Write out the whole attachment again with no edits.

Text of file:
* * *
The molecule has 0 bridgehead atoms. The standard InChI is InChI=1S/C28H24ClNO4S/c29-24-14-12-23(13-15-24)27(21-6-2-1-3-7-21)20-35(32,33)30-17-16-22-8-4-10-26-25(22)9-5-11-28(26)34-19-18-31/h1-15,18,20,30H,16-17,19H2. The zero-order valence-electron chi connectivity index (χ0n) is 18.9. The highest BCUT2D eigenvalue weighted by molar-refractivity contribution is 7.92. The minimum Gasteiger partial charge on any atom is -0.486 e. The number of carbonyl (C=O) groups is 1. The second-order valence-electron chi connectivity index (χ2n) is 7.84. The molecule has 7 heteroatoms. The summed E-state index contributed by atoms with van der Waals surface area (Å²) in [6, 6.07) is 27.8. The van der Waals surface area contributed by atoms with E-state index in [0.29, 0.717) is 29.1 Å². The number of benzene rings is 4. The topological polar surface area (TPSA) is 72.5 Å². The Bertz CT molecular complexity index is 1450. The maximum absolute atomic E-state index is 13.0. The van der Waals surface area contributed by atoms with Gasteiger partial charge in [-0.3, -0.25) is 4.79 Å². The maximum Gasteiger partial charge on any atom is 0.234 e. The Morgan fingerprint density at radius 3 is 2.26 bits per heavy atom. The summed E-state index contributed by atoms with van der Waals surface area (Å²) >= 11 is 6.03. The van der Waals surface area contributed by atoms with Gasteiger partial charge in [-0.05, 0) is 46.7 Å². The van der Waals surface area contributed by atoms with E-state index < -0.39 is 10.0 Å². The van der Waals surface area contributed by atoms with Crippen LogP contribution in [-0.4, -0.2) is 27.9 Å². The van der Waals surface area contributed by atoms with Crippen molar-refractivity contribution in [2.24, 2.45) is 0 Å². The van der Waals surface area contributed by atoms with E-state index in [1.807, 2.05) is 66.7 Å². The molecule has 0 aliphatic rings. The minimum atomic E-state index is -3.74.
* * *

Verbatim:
The molecule has 0 bridgehead atoms. The standard InChI is InChI=1S/C28H24ClNO4S/c29-24-14-12-23(13-15-24)27(21-6-2-1-3-7-21)20-35(32,33)30-17-16-22-8-4-10-26-25(22)9-5-11-28(26)34-19-18-31/h1-15,18,20,30H,16-17,19H2. The zero-order valence-electron chi connectivity index (χ0n) is 18.9. The highest BCUT2D eigenvalue weighted by molar-refractivity contribution is 7.92. The minimum Gasteiger partial charge on any atom is -0.486 e. The number of carbonyl (C=O) groups is 1. The second-order valence-electron chi connectivity index (χ2n) is 7.84. The molecule has 7 heteroatoms. The summed E-state index contributed by atoms with van der Waals surface area (Å²) in [6, 6.07) is 27.8. The van der Waals surface area contributed by atoms with E-state index in [0.29, 0.717) is 29.1 Å². The number of benzene rings is 4. The topological polar surface area (TPSA) is 72.5 Å². The Bertz CT molecular complexity index is 1450. The maximum absolute atomic E-state index is 13.0. The van der Waals surface area contributed by atoms with Gasteiger partial charge in [-0.3, -0.25) is 4.79 Å². The maximum Gasteiger partial charge on any atom is 0.234 e. The Morgan fingerprint density at radius 3 is 2.26 bits per heavy atom. The summed E-state index contributed by atoms with van der Waals surface area (Å²) >= 11 is 6.03. The van der Waals surface area contributed by atoms with Gasteiger partial charge in [-0.05, 0) is 46.7 Å². The van der Waals surface area contributed by atoms with E-state index < -0.39 is 10.0 Å². The van der Waals surface area contributed by atoms with Crippen LogP contribution in [-0.4, -0.2) is 27.9 Å². The van der Waals surface area contributed by atoms with Crippen molar-refractivity contribution in [2.24, 2.45) is 0 Å². The van der Waals surface area contributed by atoms with E-state index in [1.807, 2.05) is 66.7 Å². The molecule has 0 aliphatic rings. The minimum atomic E-state index is -3.74.